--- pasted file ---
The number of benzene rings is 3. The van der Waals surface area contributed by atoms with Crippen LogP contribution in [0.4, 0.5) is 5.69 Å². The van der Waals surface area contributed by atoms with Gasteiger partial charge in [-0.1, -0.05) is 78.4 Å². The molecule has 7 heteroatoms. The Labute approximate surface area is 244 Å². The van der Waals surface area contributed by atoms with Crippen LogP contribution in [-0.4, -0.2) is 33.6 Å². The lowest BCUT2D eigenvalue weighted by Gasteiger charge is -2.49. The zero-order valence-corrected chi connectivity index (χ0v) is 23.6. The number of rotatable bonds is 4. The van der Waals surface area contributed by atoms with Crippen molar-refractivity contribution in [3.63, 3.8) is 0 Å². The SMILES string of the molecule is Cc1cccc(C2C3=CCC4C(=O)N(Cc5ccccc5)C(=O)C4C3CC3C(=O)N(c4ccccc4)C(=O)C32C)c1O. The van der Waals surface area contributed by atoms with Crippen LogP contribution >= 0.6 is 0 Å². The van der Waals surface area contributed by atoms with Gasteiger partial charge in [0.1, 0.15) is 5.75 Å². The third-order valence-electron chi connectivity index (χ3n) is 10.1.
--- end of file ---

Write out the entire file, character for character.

The number of benzene rings is 3. The van der Waals surface area contributed by atoms with Crippen LogP contribution in [0.4, 0.5) is 5.69 Å². The van der Waals surface area contributed by atoms with Gasteiger partial charge in [-0.1, -0.05) is 78.4 Å². The molecule has 7 heteroatoms. The Labute approximate surface area is 244 Å². The van der Waals surface area contributed by atoms with Crippen LogP contribution in [-0.4, -0.2) is 33.6 Å². The lowest BCUT2D eigenvalue weighted by Gasteiger charge is -2.49. The zero-order valence-corrected chi connectivity index (χ0v) is 23.6. The number of rotatable bonds is 4. The van der Waals surface area contributed by atoms with Crippen molar-refractivity contribution in [3.63, 3.8) is 0 Å². The SMILES string of the molecule is Cc1cccc(C2C3=CCC4C(=O)N(Cc5ccccc5)C(=O)C4C3CC3C(=O)N(c4ccccc4)C(=O)C32C)c1O. The van der Waals surface area contributed by atoms with Crippen LogP contribution >= 0.6 is 0 Å². The van der Waals surface area contributed by atoms with Gasteiger partial charge in [0.1, 0.15) is 5.75 Å². The third-order valence-electron chi connectivity index (χ3n) is 10.1.